Common osteoarthritis treatment may be beneficial in lowering HbA1c.
The anthraquinone derivative found in cassia plants, diacerein, has been used for the symptomatic relief of osteoarthritis for many years. While the mechanism is still unclear, diacerein is believed to act as an immune modulator by inhibiting the synthesis and activity of proinflammatory cytokines such as tumor necrosis factor-α (TNF-α) and interleukin-1β (IL-1β).
The role of inflammatory pathways in the pathogenesis of type 2 diabetes has been well-accepted in the diabetes community. The two main mechanisms responsible for the development and progression of type 2 diabetes involves defective pancreatic β-cell insulin secretion and peripheral insulin resistance. Both have immuno-inflammatory-mediated bases and involve the proinflammatory IL-1β pathway. Because of the role inflammatory pathways play in type 2 diabetes, researchers have proposed targeting these pathways as potential treatments for patients with type 2 diabetes. Currently, there has only been one study assessing the effect of diacerein in patients with type 2 diabetes. Therefore, researchers conducted a randomized controlled trial of patients with poorly controlled type 2 diabetes and high cardiovascular risk to the assess the efficacy and safety of adding diacerein to their current diabetes regimen.
This study was a single-center, randomized, 1:1, double-blinded, parallel, placebo-controlled clinical trial conducted at a university hospital over the course of 48 weeks. The primary outcome was to determine if diacerein was superior to placebo in improving glycemic control in patients with poorly controlled type 2 diabetes. Eligible patients were adults (< 75 years old) with an HbA1c between 7.5% and 9.5% stable on oral or insulin therapy. Out of 512 patients screened for the trial, 84 total participants were randomized to placebo (n=41) or diacerein (n=43). Both group’s baseline characteristics were similar and well-balanced, except for increased leukocyte counts and serum transferase levels in the diacerein group. Most of the participants were obese women using insulin, with a 10-year history of diabetes and a mean HbA1c of 8.2%. In evaluating the changes in glycemic control during treatment, the diacerein group had a lower mean HbA1c level (mean difference in change -0.35%; p=0.038) compared to the placebo group. There was a greater reduction in HbA1c at the halfway mark, 24 weeks, in comparison to week 48, with participants in the diacerein group exhibiting an HbA1c reduction of 0.78%. However, this greater reduction in HbA1c was not sustainable and at the end of the trial, patients in the diacerein group had only experienced an average HbA1c reduction of 0.35%. There were no statistically significant changes in body weight, blood pressure levels, serum lipid levels, renal function or hepatic function. Additionally, no effect on fasting plasma glucose was observed.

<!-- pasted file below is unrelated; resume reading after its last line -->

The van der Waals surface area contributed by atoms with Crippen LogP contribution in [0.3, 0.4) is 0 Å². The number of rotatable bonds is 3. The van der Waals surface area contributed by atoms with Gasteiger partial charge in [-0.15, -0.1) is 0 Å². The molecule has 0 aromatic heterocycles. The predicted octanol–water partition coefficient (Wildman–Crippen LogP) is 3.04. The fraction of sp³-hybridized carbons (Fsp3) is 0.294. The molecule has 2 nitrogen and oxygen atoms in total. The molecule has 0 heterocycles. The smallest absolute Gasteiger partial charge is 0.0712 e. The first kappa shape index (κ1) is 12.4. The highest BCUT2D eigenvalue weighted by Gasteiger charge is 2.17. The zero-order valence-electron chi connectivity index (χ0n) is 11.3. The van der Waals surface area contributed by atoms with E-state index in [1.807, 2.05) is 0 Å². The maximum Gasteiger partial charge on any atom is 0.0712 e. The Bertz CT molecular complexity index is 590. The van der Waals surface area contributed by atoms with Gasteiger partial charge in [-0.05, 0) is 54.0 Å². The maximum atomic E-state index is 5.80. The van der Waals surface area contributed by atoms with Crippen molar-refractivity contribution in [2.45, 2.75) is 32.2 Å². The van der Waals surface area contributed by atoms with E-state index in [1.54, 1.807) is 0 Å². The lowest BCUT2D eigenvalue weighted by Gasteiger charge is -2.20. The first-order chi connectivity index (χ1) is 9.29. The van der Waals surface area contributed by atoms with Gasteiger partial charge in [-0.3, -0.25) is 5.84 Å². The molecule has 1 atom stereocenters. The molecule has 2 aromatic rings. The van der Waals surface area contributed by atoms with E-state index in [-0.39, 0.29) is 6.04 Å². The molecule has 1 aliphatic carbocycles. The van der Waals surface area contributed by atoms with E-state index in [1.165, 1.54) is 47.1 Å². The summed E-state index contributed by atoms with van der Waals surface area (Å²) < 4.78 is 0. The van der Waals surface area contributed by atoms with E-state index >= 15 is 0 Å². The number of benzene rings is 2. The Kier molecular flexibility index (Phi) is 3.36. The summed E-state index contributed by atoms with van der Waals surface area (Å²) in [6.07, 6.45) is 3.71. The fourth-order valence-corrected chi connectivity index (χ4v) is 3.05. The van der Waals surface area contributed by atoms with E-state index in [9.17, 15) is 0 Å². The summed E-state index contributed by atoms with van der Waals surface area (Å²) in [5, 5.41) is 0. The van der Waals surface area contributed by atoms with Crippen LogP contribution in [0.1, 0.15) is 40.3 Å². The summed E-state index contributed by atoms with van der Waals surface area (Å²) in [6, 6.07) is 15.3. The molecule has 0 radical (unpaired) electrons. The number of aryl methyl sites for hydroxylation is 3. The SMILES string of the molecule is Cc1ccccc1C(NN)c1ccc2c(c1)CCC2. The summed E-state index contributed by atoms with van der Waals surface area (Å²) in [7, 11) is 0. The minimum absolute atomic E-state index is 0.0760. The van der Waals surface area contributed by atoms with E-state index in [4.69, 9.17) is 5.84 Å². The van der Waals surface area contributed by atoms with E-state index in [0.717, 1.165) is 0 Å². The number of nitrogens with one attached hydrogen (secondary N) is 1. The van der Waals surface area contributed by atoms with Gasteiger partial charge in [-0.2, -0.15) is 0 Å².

There are several limitations to this study. First, patients in both groups were either taking oral antidiabetic medications or insulin. Patients on insulin therapy are considered hyperglycemic resistant and typically do not show as great a reduction with add-on therapy as patients on non-insulin therapies.
Researchers could have been more selective with their participants and excluded any patients who were on insulin therapy. Second, this was a small trial with an uneven distribution of males to females (1:4) Only 43 participants were randomly selected to take diacerein, making it difficult to determine what effect the drug had on the glycemic control versus individual variability. This trial was a first step in investigating the effect diacerein has on glycemic control, but future studies are warranted. Overall, this 48-week trial showed that diacerein reduced HbA1c by 0.35%. There were very few adverse reactions reported and the most common complaint was diarrhea. Diacerein as an add-on therapy to a diabetes regimen may offer some benefit, but larger randomized controlled trials evaluating the long-term cardiorenal safety and efficacy profile are needed.
- Participants in the Diacerein arm of the study saw an average HbA1c reduction of 0.35%.
- The majority of participants in this trial were on insulin-therapy, therefore it may be possible that greater HbA1c reduction could be seen in patients on non-insulin therapies.
- Diacerein was well-tolerated without serious adverse events; the main complaint was diarrhea.
Cardoso, Claudia RL, et al. “Efficacy and Safety of Diacerein in Patients With Inadequately Controlled Type 2 Diabetes: A Randomized Controlled Trial.” Diabetes Care (2017): dc170374.
Jessica Lambert, University of South Florida College of Pharmacy, Doctor of Pharmacy Candidate 2018